SCARBOROUGH, U.K. -- Amorous toads have caused the deaths of scores of fish at a lake near Scarborough. In one incident around 70 carp, worth about £3,000, were lost after male toads tried to mate with them on the Wykeham Estate.
Manager Mike Heelis said the situation became so bad last weekend he had to cancel two club competitions.
The toads clamp themselves on to the carp’s face and push its eyes into the sockets – and, if several reptiles are involved, the carp drowns due to its gills being closed.
Mr Heelis said the fish had encountered the toads after swimming into the lake’s warmer, shallow waters during the recent mild weather.
He said: “The fish are stressed, you can tell, because they are lethargic. We have several thousand fish here and maybe a third of them had the toads attached to them. This is unnatural.”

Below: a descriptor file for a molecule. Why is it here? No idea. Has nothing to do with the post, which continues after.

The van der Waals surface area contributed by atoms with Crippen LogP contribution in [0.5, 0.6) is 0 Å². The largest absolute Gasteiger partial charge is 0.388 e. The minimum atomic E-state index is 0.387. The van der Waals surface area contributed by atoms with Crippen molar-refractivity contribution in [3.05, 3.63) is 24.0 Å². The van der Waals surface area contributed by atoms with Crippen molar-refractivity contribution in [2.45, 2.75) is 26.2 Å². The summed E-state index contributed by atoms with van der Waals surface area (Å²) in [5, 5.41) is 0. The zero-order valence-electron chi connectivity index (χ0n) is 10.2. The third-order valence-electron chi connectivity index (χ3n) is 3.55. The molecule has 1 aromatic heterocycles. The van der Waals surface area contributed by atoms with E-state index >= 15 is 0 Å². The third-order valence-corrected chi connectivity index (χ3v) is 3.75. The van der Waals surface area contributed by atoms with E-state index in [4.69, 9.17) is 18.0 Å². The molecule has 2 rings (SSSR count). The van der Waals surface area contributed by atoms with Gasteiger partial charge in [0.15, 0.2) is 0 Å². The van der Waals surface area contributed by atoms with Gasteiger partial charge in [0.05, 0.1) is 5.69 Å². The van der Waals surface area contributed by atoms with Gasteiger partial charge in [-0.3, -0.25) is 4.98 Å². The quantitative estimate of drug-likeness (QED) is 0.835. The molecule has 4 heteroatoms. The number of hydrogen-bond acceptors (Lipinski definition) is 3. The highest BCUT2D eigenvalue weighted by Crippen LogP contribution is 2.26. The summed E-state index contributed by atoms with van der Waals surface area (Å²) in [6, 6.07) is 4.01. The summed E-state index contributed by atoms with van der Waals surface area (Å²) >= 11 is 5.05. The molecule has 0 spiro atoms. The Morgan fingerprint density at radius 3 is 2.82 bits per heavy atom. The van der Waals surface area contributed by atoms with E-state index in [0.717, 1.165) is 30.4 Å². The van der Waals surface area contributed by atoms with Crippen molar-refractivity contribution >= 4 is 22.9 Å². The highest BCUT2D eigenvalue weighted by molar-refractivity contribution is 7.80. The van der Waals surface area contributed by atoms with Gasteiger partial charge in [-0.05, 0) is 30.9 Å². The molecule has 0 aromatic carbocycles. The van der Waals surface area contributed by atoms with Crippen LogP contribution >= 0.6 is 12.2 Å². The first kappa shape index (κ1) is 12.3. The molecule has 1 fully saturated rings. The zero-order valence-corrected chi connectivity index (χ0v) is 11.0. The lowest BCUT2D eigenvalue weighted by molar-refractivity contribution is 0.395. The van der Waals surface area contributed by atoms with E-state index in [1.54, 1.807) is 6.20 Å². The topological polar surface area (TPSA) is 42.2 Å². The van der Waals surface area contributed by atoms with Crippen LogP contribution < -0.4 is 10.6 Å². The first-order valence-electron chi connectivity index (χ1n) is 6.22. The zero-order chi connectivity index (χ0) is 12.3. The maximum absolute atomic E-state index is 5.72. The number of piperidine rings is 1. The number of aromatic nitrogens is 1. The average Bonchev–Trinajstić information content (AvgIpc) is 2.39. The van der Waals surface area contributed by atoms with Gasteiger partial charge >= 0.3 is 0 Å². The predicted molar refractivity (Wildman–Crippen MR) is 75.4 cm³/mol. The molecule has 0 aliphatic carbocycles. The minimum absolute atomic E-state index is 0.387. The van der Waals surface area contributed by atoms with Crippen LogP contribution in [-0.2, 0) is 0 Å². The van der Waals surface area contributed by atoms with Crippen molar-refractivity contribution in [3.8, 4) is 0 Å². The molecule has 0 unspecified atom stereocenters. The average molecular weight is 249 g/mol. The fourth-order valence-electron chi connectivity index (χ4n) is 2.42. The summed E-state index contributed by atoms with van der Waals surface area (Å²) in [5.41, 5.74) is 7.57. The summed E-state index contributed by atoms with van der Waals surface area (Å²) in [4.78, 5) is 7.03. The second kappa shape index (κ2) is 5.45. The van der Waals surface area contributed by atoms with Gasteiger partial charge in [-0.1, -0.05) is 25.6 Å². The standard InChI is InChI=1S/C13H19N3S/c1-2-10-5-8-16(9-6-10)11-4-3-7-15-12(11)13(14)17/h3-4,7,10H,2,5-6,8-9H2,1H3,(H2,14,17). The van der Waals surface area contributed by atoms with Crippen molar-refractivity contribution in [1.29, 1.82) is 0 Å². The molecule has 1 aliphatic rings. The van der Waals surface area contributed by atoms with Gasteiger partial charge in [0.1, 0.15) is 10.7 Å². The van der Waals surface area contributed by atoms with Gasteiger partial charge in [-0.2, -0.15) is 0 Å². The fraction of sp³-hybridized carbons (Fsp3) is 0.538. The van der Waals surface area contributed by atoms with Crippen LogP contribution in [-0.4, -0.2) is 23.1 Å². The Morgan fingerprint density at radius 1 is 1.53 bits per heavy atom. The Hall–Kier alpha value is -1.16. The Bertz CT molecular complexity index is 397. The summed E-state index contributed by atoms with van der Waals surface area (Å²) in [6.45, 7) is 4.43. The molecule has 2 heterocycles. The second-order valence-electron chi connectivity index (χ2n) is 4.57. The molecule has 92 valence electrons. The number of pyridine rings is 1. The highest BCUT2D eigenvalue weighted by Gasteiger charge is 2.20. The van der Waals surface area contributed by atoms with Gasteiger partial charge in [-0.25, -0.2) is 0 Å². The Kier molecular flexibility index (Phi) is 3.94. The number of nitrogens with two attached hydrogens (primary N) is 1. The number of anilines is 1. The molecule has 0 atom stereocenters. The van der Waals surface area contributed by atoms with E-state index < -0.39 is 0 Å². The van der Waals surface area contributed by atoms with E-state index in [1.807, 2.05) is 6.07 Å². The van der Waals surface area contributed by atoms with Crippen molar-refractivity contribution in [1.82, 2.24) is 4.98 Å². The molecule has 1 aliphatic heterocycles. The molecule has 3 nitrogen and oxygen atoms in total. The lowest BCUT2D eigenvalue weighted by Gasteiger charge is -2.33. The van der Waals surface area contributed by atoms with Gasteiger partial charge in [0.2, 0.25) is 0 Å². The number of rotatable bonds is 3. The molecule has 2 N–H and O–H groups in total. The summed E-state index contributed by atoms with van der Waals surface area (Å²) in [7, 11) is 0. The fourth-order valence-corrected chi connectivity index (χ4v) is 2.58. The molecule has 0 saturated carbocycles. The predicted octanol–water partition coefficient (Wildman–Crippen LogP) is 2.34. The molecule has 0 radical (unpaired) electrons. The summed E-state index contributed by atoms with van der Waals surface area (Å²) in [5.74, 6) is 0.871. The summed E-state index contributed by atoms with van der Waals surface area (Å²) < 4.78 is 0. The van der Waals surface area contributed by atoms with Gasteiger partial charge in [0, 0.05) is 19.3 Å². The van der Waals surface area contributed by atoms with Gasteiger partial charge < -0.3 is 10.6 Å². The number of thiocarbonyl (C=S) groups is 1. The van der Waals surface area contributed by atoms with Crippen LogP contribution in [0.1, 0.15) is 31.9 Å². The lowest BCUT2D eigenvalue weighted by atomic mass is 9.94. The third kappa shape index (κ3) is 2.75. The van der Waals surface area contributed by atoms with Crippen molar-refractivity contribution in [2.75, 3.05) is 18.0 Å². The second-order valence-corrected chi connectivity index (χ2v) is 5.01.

The former Royal Marine said the Environment Agency had visited the site but had said the toads could not be moved to another location because they were a protected species.
He said: “This is my livelihood and the fish deserve some sort of protection. The anglers are losing out as well. It’s just frustrating that we have just got to sit there and watch it happen.”
An Environment Agency spokeswoman said: “The toads are a protected species and this is a natural phenomenon. We gave advice to the owner but this is part and parcel of us living with nature.”
Stuart Burgess, a spokesman for Natural England, an organisation formed from several agencies including English Nature, said the phenomenon was natural and the toads would soon stop their amorous activities.
He said: “It’s natural behaviour. They usually let go once they realise it’s not another toad. It’s surprising it’s affecting that number of fish. It is short-lived and the toads will stop very soon.”
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